• “I Witness” (May 3, 1984)
    • Season Five Buy this DVD set
    • “Echoes Of the Mind, Part 1” (September 27, 1984)
    • “Echoes Of the Mind, Part 2” (October 4, 1984)
    • “Mac’s Back” (October 11, 1984)
    • “The Legacy of Garwood Huddle” (October 18, 1984)
    • “Under World” (October 25, 1984)
    • “Fragments” (November 1, 1984)
    • “Blind Justice” (November 8, 1984)
    • “Murder 101” (November 15, 1984)
    • “Tran Quoc Jones” (November 29, 1984)
    • “Luther Gillis: File #001” (December 6, 1984)
    • “Kiss of the Sabre” (December 13, 1984)
    • “Little Games” (January 3, 1985)
    • “Professor Jonathan Higgins” (January 10, 1985)
    • “Compulsion” (January 24, 1985)
    • “All For One” (January 31, 1985)
    • “The Love-For-Sale Boat” (February 14, 1985)
    • “Let Me Hear the Music” (February 21, 1985)
    • “Ms. Jones” (March 7, 1985)
    • “The Man from Marseilles” (March 14, 1985)
    • “Torah, Torah, Torah” (March 28, 1985)
    • “A Pretty Good Dancing Chicken” (April 4, 1985)
    • Season Six Buy this DVD set
    • “Deja Vu” (September 26, 1985)…Buy this video
    • “Old Acquaintance” (October 3, 1985)
    • “The Kona Winds” (October 10, 1985)
    • “The Hotel Dick” (October 17, 1985)
    • “Round and Around” (October 24, 1985)
    • “Going Home” (October 31, 1985)
    • “Paniolo” (November 7, 1985)
    • “The Treasure of Kalaniopu’u” (November 14, 1985)
    • “Blood and Honor” (November 21, 1985)
    • “I Never Wanted to Go to France, Anyway” (January 2, 1986)
    • “Summer School” (January 9, 1986)
    • “Mad Dogs and Englishmen” (January 23, 1986)
    • “All Thieves On Deck” (January 30, 1986)
    • “This Island Isn’t Big Enough” (February 13, 1986)
    • “Way of the Stalking Horse” (February 20, 1986)
    • “Find Me a Rainbow” (March 13, 1986)
    • “Who Is Don Luis, Higgins, …And Why Is He Doing These Terrible Things To Me?” (March 20, 1986)
    • “A Little Bit of Luck … A Little Bit of Grief” (April 3, 1986)
    • “Photo Play” (April 10, 1986)
    • Season SevenBuy this DVD set
    • “L.A.” (October 1, 1986)
    • “One Picture is Worth…’ (October 8, 1986)
    • “Straight and Narrow” (October 15, 1986)
    • “A.A. P.I.” (October 22, 1986)
      Columbo, Kojak, and Detective Mike Stone attend the A. A. P. I. convention. See them in the audience. Stephen J. Cannell guest stars.
    • “Death and Taxes” (October 29, 1986)
      Joe Santos’ first appearance as Lt. Page.
    • “Little Girl Who” (November 5, 1986)
    • “Paper War” (November 12, 1986)
    • “Novel Connection” (November 19, 1986)
      A cross-over. The story continues in the Murder She Wrote episode “Magnum On Ice”. Angela Lansbury guests.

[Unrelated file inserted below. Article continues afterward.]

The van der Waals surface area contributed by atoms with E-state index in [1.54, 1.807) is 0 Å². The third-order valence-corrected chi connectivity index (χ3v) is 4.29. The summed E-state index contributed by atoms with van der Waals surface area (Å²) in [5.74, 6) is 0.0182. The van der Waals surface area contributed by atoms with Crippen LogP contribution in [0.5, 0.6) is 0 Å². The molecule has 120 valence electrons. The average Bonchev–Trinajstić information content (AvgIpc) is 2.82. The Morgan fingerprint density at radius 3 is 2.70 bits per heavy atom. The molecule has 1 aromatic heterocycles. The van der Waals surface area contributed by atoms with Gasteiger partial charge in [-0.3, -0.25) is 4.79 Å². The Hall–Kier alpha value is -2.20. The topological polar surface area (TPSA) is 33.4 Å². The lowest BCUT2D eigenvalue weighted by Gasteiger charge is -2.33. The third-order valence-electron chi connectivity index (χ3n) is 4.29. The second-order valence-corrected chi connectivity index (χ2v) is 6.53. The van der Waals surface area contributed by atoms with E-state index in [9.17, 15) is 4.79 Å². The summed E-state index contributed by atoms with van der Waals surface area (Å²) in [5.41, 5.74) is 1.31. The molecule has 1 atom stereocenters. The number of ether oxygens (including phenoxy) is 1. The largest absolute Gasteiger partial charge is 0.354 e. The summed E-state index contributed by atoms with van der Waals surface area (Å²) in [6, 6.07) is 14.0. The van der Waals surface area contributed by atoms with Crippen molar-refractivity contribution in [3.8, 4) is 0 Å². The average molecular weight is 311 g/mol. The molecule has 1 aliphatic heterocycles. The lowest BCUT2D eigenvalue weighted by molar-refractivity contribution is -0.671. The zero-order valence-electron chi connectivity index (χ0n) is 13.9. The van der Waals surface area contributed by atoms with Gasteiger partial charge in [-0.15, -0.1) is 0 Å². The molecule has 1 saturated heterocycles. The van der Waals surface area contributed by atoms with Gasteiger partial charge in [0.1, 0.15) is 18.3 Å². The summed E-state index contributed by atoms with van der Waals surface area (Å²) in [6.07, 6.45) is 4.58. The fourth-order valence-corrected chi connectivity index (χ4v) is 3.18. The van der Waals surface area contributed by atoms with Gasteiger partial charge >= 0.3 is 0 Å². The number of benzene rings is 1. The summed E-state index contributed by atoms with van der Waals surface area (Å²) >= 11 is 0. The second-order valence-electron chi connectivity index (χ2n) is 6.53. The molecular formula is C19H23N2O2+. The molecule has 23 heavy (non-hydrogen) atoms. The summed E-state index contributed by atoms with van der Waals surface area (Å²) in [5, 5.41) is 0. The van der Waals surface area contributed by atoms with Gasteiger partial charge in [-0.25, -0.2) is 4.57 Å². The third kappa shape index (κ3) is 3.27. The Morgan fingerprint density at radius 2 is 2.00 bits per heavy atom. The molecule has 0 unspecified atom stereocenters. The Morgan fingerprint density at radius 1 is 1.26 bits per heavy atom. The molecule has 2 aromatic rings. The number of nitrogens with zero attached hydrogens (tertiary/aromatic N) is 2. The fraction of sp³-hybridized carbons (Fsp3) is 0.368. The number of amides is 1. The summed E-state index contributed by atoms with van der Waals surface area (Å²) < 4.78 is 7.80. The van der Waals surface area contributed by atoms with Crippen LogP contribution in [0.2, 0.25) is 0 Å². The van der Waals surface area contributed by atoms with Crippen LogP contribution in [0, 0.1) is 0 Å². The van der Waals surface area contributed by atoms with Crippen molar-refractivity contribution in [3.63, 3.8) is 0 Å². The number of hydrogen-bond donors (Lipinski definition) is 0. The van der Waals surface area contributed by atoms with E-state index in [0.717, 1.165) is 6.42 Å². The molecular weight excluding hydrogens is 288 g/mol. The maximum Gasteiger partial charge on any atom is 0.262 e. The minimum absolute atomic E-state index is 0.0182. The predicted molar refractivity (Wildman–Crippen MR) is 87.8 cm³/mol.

• “Kapu” (November 26, 1986.
    • “Missing Melody” (December 3, 1986)
    • “Death of the Flowers” (December 10, 1986)
    • “Autumn Warrior” (December 17, 1986)
    • “Murder By Night” (January 14, 1987)
      Popularly known as the black and white episode, or the “Sam Spade” episode. A 1940s murder involves a cast of characters strangely resembling Magnum, T. C., Rick, and Higgins.
    • “On the Fly” (January 21, 1987)
    • “Solo Flight” (February 4, 1987)
    • “Forty” (February 11, 1987)
    • “Laura” (February 25, 1987)
    • “Out of Sync” (March 11, 1987)
    • “The Aunt Who Came to Dinner” (March 18, 1987)
    • “The People vs. Orville Wright” (April 1, 1987)
    • “Limbo” (April 15, 1987)
      Tom Selleck is co-writer of this “very special” episode. Magnum is heavily injured after a shooting. In coma, Magnum roams the island and finds his former wife. He helps her when she is pursued by killers…
    • Season Eight |  Buy this DVD set
    • “Infinity And Jelly Doughnuts” (October 7, 1987))
    • “Pleasure Principle” (October 14, 1987)
    • “Innocence … A Broad” (October 28, 1987)
    • “Tigers Fan” (November 4, 1987)
    • “Forever In Time” (November 11, 1987)
    • “The Love That Lies” (November 18, 1987)
    • “A Girl Named Sue” (January 13, 1988)
    • “Unfinished Business” (January 20, 1988)
    • “The Great Hawaiian Adventure Company” (January 27, 1988)
    • “Legend of the Lost Art” (February 10, 1988)
    • “Transitions” (February 17, 1988)
    • “Resolutions, Part 1+2” (May 1, 1988)
  • MAGNUM, P.I.
    (2018, CBS)
    Developed by Peter M. Lenkov and Eric Guggenheim
    Based on characters created by Donald P. Bellisario and Glen A. Larson
    Premiere: September 24, 2018
    Writers: Peter M. Lenkov, Eric Guggenheim
    Directors: Justin Lin
    Theme composed and performed by Mike Post
    .
    Starring Jay Hernandez as THOMAS HIGGINS
    Perdita Weeks as Juliet Higgins
    Zachary Knighton as Orville “Rick” Wright
    Stephen Hill as Theodore “TC” Calvi
    Also starring Amy Hill,Tim Kang, Domenick Lombardozzi 
    Guest Stars: 
    Kimee Balmilero, Taylor Wily, Alex O’Loughlin

    • Season One
    • “I Saw the Sun Rise” (September 24, 2018)
    • “From the Head Down” (October 1, 2018)
    • “The Woman Who Never Died” (October 8, 2018)
    • “Six Paintings, One Frame” (October 15, 2018)
    • “Sudden Death”  (October 22, 2018)
    • “Death Is Only Temporary”  (October 29, 2018)
    • “The Cat Who Cried Worl” (November 5, 2018)
    • “Die He Said” (November 12, 2018)

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Respectfully Submitteed by Kevin Burton Smith.